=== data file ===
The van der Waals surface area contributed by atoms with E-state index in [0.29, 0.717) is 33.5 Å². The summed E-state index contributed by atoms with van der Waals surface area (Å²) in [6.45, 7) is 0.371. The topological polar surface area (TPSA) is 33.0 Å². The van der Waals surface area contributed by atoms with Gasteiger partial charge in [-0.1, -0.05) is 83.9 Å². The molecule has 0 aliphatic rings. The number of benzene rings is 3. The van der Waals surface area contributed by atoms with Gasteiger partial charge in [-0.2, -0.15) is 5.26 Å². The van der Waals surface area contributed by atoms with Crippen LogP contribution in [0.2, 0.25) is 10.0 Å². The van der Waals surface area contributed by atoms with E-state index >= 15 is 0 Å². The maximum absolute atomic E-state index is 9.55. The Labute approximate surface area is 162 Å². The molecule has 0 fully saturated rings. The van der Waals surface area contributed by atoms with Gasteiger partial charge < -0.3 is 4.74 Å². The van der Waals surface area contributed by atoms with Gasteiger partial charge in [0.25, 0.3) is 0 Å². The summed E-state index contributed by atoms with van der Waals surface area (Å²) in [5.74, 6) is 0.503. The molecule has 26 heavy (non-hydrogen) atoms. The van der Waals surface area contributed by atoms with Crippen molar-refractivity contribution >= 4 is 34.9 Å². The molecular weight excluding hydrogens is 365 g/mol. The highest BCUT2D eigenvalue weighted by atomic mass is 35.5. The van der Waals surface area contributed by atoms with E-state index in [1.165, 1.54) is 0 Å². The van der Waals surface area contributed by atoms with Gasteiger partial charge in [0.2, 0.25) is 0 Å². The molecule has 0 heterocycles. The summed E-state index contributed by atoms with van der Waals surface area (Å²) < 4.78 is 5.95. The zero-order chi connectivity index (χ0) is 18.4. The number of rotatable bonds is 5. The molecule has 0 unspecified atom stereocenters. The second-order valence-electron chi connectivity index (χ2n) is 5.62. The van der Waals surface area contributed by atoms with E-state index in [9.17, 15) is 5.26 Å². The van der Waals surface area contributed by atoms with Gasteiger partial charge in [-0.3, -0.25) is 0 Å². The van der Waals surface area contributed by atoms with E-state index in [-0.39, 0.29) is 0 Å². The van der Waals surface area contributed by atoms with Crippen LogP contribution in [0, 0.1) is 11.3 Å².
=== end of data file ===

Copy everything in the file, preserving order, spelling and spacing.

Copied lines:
The van der Waals surface area contributed by atoms with E-state index in [0.29, 0.717) is 33.5 Å². The summed E-state index contributed by atoms with van der Waals surface area (Å²) in [6.45, 7) is 0.371. The topological polar surface area (TPSA) is 33.0 Å². The van der Waals surface area contributed by atoms with Gasteiger partial charge in [-0.1, -0.05) is 83.9 Å². The molecule has 0 aliphatic rings. The number of benzene rings is 3. The van der Waals surface area contributed by atoms with Gasteiger partial charge in [-0.2, -0.15) is 5.26 Å². The van der Waals surface area contributed by atoms with Crippen LogP contribution in [0.2, 0.25) is 10.0 Å². The van der Waals surface area contributed by atoms with E-state index >= 15 is 0 Å². The maximum absolute atomic E-state index is 9.55. The Labute approximate surface area is 162 Å². The molecule has 0 fully saturated rings. The van der Waals surface area contributed by atoms with Gasteiger partial charge < -0.3 is 4.74 Å². The van der Waals surface area contributed by atoms with Gasteiger partial charge in [0.25, 0.3) is 0 Å². The summed E-state index contributed by atoms with van der Waals surface area (Å²) in [5.74, 6) is 0.503. The molecule has 26 heavy (non-hydrogen) atoms. The van der Waals surface area contributed by atoms with Crippen molar-refractivity contribution >= 4 is 34.9 Å². The molecular weight excluding hydrogens is 365 g/mol. The highest BCUT2D eigenvalue weighted by atomic mass is 35.5. The van der Waals surface area contributed by atoms with E-state index in [1.165, 1.54) is 0 Å². The van der Waals surface area contributed by atoms with Gasteiger partial charge in [0.2, 0.25) is 0 Å². The molecule has 0 heterocycles. The summed E-state index contributed by atoms with van der Waals surface area (Å²) < 4.78 is 5.95. The zero-order chi connectivity index (χ0) is 18.4. The number of rotatable bonds is 5. The molecule has 0 unspecified atom stereocenters. The second-order valence-electron chi connectivity index (χ2n) is 5.62. The van der Waals surface area contributed by atoms with E-state index in [9.17, 15) is 5.26 Å². The van der Waals surface area contributed by atoms with Gasteiger partial charge in [-0.3, -0.25) is 0 Å². The van der Waals surface area contributed by atoms with E-state index in [-0.39, 0.29) is 0 Å². The van der Waals surface area contributed by atoms with Crippen LogP contribution in [0, 0.1) is 11.3 Å².